FLOW AROUND TOPOGRAPHY
Ocean flows of all frequencies interact with the ocean bottom in a rich variety of ways - depending on whether the sea floor is a headland, a ridge, a submarine canyon - or simply rough with corrugations. Depending on the type of interactions, other motions such as waves and vortices can form and create strong turbulence near the seafloor feature, or at great distance if the motions radiate away. These topographic features can also act as internal wave generators or, oppositely, internal wave guides, funneling and dissipating internal wave energy incident to them.
We employ a variety of tools to measure these types of interactions. For example, in a recent project in the Samoan Passage, we measured some extremely deep “lee waves” (Figure 1) that form as the flow travels through a narrow constriction and over a sill over 5000 m deep. The waves are over 200 m high and create static instabilities in the ocean’s density of similar size, causing mixing and exchange of momentum with the waters above. We have begun observing these types of deep lee waves in several other parts of the world to begin to understand them better. The degree to which these types of breaking waves occur is yet unknown, but is a possible major means by which the ocean’s mean and eddy flows lose energy.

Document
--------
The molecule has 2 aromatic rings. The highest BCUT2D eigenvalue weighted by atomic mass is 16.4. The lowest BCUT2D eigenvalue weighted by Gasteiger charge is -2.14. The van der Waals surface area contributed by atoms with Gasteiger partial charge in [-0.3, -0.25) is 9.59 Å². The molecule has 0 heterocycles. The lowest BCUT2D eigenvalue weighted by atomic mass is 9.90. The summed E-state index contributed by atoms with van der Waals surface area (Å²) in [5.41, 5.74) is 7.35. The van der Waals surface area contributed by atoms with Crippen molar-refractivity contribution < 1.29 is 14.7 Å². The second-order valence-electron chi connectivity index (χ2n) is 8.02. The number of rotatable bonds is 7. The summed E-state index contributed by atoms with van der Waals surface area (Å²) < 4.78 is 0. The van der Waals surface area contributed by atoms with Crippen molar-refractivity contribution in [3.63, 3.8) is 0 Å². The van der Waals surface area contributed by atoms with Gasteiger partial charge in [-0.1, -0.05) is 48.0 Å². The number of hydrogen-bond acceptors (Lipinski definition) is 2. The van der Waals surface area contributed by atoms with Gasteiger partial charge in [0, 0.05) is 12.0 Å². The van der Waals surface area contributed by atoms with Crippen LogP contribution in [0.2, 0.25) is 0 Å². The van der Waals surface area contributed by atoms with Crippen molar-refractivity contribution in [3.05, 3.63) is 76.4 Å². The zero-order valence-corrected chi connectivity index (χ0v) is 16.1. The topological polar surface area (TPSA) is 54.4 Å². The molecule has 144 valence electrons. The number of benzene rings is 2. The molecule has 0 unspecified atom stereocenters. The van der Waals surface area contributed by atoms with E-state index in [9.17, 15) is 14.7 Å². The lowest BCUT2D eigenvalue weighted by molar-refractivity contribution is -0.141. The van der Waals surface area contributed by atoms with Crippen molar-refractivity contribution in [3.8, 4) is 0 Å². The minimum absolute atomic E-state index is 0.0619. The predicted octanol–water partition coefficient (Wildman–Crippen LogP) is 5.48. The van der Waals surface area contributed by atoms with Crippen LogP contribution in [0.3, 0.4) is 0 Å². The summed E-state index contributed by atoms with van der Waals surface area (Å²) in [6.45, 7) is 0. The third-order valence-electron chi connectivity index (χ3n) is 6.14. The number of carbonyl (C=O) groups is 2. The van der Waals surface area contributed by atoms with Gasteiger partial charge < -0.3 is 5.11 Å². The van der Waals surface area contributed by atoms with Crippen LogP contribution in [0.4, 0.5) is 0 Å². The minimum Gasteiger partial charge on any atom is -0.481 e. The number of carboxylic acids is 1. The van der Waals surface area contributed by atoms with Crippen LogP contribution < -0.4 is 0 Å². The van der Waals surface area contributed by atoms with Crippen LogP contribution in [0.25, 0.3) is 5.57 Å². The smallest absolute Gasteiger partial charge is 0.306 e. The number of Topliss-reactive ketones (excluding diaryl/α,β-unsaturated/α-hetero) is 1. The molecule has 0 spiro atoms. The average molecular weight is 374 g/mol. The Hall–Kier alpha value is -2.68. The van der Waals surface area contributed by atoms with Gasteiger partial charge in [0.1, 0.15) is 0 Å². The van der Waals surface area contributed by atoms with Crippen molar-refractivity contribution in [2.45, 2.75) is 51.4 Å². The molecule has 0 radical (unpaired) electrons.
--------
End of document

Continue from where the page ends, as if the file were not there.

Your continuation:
Oscillating tidal motions also interact strongly with topography, giving rise to waves and turbulence near sea-floor ridges (Figure 2) and headlands (Figure 3). Some of the strongest undersea “internal waves” and turbulence arise when tidals flows impinge on two parallel submarine ridges in the Luzon Strait, making waves hundreds of meters high, some of which radiate far into the South China Sea and the Pacific.
Ubiquitous along coastal margins throughout the globe, submarine canyons are a particularly turbulent environment as they can both generate and trap deep-sea internal waves, funneling them shoreward and giving rise to turbulence that can drive upward fluxes of nutrient-rich water toward continental shelf ecosystems